We all hear constantly that the publishing world as we knew it is crumbling, and it certainly is. On the other hand, I have never seen as many wonderful books coming out as now – in the bookstore, I feel a child in the candy store (wish that saying would go: I feel like a child at a farmer’s apple stand …). It seems, if we put a computer into the hand of every person in the world, we will hear some amazing stories.

For a while now I have a book a bout “Skiing and Natural Health” in my drawer, and when I showed it to my agent I was told that it was soooo interesting – all we needed was a famous skier on board, so that the book would sell. That’s why the book still sits in my drawer. I wrote the book from my experiences as a not-so-stellar skier – which is more important and funnier as if a world-class Olympic had endorsed it. I think. The book industry thinks differently, obviously.

We had a wonderful first agent years ago, Ben Salmon - until he left for peddling kitchen ware because one can feed one’s family with selling pots, but not many agents can do this through their agenting thing. Editing is a hard, tedious job with long, long hours and not much reward.

What came after Ben, agent-wise, was disappointing. And now we are free again. I think that self-publishing for a moderate amount of money has changed the game. Now we can publish any book we deem worthy. And if we are not bothered by a big, inflated ego, it does not matter if the book shows up on the New York Times bestseller list. All that counts is that it is available for whoever wants to read it; I am a fan of the new technology. It turns us authors from a powerless entity at the receiving end to people who shape their own fates.

Flying Tiger - Umh! - Flying Cat

September 19, 2011

Tags: order, airline, altitude, Boston, cabin, cargo, carrier - air-line-approved, cat, Flying Tiger - Umh! - Flying Cat, harness, health certificate, Houston, leash, pressure, San Diego, sedating, stress, suffocation, traveling with pets, vaccination, vet

We will fly to San Diego in about ten days, for a four-months sabbatical. Although somebody will be at home, we decided to take Otto, the cat, with us - he might miss us otherwise. Or we him.

Traveling with a pet is a bit of a nightmare. And Boston - San Diego means a lay-over in Houston; there are no direct flights. My first inclination was to put Otto in the cargo hold so that I didn't have to see his suffering. A bit cowardly, I know. But Otto is the type of cat who nicely curls up beside you for hours and hours of traveling; we do it to Maine all the time. And then gets to be a growling, ripping fierce defender of his freedom if you confine him into a box.

Of course, the airlines don't allow the cat out of the carrier on your lap. What to do?? - Reading up on the Internet, cargo looked less and less like a good idea; animals seem to die there, being exposed to extremes of temperatures and pressures. Then I thought of taking him into the cabin, sedated. According to the Internet, sedation is another bad idea; the animal might suffocate when it is too drowsy to move after it toppled. The numbers seem small - but I love my cat.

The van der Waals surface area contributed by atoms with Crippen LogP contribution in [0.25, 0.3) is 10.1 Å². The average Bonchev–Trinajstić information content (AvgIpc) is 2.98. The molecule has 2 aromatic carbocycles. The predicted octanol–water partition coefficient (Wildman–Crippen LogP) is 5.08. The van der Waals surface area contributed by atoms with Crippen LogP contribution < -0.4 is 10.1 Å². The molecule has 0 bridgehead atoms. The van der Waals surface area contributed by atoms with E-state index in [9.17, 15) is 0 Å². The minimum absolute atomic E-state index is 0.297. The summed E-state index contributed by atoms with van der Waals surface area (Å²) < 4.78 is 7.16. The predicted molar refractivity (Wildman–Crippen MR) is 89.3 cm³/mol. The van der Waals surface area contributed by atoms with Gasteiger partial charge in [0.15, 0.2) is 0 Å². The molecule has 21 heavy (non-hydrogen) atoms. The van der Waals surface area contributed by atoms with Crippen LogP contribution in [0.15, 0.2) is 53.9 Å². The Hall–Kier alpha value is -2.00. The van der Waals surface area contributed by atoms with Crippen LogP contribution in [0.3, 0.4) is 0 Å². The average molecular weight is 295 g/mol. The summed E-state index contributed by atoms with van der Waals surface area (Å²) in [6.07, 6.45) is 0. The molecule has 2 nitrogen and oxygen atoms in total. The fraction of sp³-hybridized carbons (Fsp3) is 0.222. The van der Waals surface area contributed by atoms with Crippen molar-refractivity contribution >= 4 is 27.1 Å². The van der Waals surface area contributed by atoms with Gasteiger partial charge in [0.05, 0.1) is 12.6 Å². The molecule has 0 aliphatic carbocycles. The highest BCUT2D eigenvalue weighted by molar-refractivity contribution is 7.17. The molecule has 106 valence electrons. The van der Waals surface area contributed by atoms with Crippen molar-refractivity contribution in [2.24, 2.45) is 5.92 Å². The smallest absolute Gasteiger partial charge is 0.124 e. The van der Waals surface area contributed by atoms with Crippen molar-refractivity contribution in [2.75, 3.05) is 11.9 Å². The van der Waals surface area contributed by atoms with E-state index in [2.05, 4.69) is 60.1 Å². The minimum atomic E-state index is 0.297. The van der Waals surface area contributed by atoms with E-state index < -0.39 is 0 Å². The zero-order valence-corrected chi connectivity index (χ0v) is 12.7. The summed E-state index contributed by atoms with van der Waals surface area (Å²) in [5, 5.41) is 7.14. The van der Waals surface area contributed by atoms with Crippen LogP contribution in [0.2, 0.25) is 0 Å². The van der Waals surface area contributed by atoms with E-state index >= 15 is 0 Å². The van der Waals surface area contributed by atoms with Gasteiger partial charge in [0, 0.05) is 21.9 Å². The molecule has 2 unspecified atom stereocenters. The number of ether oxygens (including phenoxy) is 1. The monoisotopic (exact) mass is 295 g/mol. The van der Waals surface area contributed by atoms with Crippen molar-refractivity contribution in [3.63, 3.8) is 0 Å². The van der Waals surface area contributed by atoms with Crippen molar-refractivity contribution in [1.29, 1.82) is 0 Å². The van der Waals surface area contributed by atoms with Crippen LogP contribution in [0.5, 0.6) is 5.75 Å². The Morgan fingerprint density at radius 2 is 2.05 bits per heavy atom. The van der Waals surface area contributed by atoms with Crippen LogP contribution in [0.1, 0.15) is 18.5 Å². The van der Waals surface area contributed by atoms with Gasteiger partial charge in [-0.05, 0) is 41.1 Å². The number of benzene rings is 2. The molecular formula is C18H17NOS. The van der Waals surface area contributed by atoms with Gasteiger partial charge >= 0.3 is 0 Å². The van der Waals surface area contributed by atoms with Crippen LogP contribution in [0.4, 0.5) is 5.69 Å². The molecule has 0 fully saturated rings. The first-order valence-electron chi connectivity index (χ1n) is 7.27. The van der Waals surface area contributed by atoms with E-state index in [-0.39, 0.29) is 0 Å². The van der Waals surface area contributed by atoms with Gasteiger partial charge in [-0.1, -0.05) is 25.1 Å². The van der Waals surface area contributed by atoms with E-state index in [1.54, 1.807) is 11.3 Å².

Here is what emerged as my plan:

- Booking in advance (which I did today) as only one animal is allowed in the cabin at a time.

- Using a soft, air-line-approved carrier (we own one). Pad it with a familiar towel, etc. and have a dark cloth at hand to cover the carrier. Animals seem to endure the stress of being confined and pushed around better in the dark.

- Taking a leash and harness because the carrier needs to go through the x-ray machine.

- Get a certificate from your vet that the cat is free of communicable diseases and that vaccinations are current. Not all airlines ask for it, but it is better to have it handy.

- I still have not decided if I should get a sedative, at least, just in case. I will discuss it with the vet.

Do you have experience with bringing pets across the continent and want to share them?

Alternative Goes Mainstream - Or Does it?

June 11, 2011

Tags: order, movement, food, herbs, water, acupuncture, alternative-complementary medicine program, Alternative Goes Mainstream, Arzt für Naturheilkunde, Ayurvedic Medicine, Beth Israel Deaconess Medical Center, BIDMC, biophysical medicine, board-certified, Boston, Cheng - Jill and Hung, Chinese food, chiropractic, conferences – medical, Continuing Education, diseases, Family Practice, Germany, healing foods, healing modalities, hydrotherapy, Internal Medicine, massage, medications, medicine – alternative, medicine – conventional, Natural Medicine, overweight, Primary Care, quackery, relaxation, research, subspecialty, subspecialty degree in Complementary Medicine, Traditional Chinese Medicine, under-exercised, yoga

Have you ever not told your doctor you are using an herb or a massage for your problems? Have you ever had a physician yelling at you because you dared mention such modalities at all? I am looking for gentle healing forms for twenty five years now – and I am astonished that I am still hearing about such fossil physicians and incidents.

This week I attended a gathering to celebrate a generous gift Jill and Hung Cheng have given to the Beth Israel Deaconess Medical Center (BIDMC) in Boston toward an alternative-complementary medicine program.

We celebrated with speeches (of course!) and healthy Chinese fare, and had a ball, generally – celebrating that a farsighted couple tries to overcome the big divide between alternative and conventional medicine.